actof god

From left, Erin Maguire is God, Anson Woodin is Michael and Michael Iannucci is Gabriel in the Fulton's "An Act of God."(Kinectiv)

Need a good laugh? Or maybe 90 minutes’ worth of laughs?

Then check out “An Act of God” at the Fulton’s Tell Studio.

David Javerbaum’s one-act play manages to touch on just about every foible, flaw and question mankind has and put a humorous spin on it.

And the brilliant Erin Maguire, who plays God, makes sure every one of those laughs lands.

A stand-up comedian, Maguire knows how jokes work and her two sidekicks, Gabriel (Michael Iannucci) and Michael (Anson Woodin) serve as the perfect foils.

Now, if you can’t appreciate a show that makes smite jokes, talks about God’s original plan for Adam and Steve or features God having a few drinks, then “An Act of God” is not for you. Theological satire is not everyone’s cup of wine.

But don’t think this is an anti-religious show. Javerbaum’s target is human nature and the jokes, which fly fast and loose, are directed at us, not God.

Well, OK, the show does make fun of the “In the beginning” profundity in the Old Testament. As the show opens, a “Star Wars”-like scroll rolls out on the projection screen.

Maguire’s God is confident and full of bluster. Dressed in a white T-shirt, pants and a jacket, she arrives on the set of her show, “Cooking with God,” to talk about the Ten Commandments, which she tells us were written in a few hours and maybe need some revisions.

Maguire isn’t really God, since God is an ethereal presence. Maguire was chosen by God to send out the word.

Kudos to director Marc Robin for casting her and for directing the show in a wonderfully breezy and fast-paced way.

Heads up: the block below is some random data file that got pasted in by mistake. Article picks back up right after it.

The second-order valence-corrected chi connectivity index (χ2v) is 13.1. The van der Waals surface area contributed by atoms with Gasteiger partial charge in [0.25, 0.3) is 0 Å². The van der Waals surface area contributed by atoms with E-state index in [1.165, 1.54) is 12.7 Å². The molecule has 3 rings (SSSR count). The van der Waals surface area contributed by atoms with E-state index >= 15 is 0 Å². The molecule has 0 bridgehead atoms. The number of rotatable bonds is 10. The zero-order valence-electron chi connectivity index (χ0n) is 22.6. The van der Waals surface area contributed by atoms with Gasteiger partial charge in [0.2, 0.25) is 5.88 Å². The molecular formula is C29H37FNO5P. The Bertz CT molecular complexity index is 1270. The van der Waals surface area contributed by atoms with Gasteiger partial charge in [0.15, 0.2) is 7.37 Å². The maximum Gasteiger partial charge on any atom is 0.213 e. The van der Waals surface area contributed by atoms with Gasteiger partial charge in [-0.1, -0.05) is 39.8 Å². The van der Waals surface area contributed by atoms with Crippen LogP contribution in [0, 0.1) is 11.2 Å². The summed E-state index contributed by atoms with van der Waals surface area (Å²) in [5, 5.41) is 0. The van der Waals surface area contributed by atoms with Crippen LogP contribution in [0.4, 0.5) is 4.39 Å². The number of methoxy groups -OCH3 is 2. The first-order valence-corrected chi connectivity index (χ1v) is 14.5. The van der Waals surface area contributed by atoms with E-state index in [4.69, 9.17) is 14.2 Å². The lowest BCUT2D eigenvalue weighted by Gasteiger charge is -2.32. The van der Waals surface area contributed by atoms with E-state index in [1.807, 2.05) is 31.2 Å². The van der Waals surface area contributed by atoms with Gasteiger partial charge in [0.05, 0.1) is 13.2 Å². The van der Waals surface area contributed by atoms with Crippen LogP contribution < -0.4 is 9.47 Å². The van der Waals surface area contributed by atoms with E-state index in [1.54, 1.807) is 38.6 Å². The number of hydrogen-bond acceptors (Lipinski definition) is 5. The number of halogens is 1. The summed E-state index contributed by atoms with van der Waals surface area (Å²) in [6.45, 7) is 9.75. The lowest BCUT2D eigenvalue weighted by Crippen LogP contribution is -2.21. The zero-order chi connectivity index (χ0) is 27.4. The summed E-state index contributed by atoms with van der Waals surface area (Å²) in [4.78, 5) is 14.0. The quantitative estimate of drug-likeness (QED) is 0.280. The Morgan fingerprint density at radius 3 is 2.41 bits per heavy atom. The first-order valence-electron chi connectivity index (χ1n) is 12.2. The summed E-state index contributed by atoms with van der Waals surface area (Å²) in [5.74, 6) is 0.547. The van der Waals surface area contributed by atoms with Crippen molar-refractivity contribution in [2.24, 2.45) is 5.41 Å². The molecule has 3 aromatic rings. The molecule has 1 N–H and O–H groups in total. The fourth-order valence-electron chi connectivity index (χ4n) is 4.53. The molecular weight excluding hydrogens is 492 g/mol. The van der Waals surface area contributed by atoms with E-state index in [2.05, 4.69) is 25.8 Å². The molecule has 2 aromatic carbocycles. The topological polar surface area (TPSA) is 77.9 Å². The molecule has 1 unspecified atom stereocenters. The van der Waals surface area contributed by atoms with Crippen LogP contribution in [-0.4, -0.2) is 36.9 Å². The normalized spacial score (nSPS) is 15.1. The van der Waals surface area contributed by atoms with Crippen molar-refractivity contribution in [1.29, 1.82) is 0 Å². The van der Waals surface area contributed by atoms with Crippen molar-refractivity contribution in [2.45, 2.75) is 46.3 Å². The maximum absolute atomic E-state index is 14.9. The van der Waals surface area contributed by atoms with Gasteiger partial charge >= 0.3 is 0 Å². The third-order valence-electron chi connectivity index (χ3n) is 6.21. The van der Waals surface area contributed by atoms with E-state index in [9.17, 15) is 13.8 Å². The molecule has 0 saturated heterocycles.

During the course of the show, as Maguire makes drinks, chops up apples and munches on them (while discussing the Garden of Eden), she moves effortlessly around the small stage, occasionally ranting, but mostly setting the record straight. God is not happy with us.

Gabriel is her good angel, who cleans up after her and reads passages from the Bible in a serious and profound way. Iannucci’s prim and proper performance is a hoot.

Michael takes questions from the audience about the profound stuff, like why do bad things happen. God has answers, but Michael suffers for asking them. Like Iannucci, Woodin is the perfect straight-man for God.

The set, designed by Sean Cox, is small but dazzling, with crisp, clean edges in the kitchen area and a bright red sofa created in the shape of lips. The walls are filled with clouds.

Anthony Lascoskie Jr. does a great job with the costumes.

I have to admit, as I write this review, that I don’t remember the specifics of the jokes, as the show is that breezy and fast-paced. Even the notes I took don’t help. What I do remembers is a fun, laugh-filled show with a few “Oh, my God, I can’t believe they went there” moments.

This is gentle satire with a liberal bent to it. (Javerbaum was a writer for the “Daily Show with Jon Stewart.”) If you’re game, join the choir.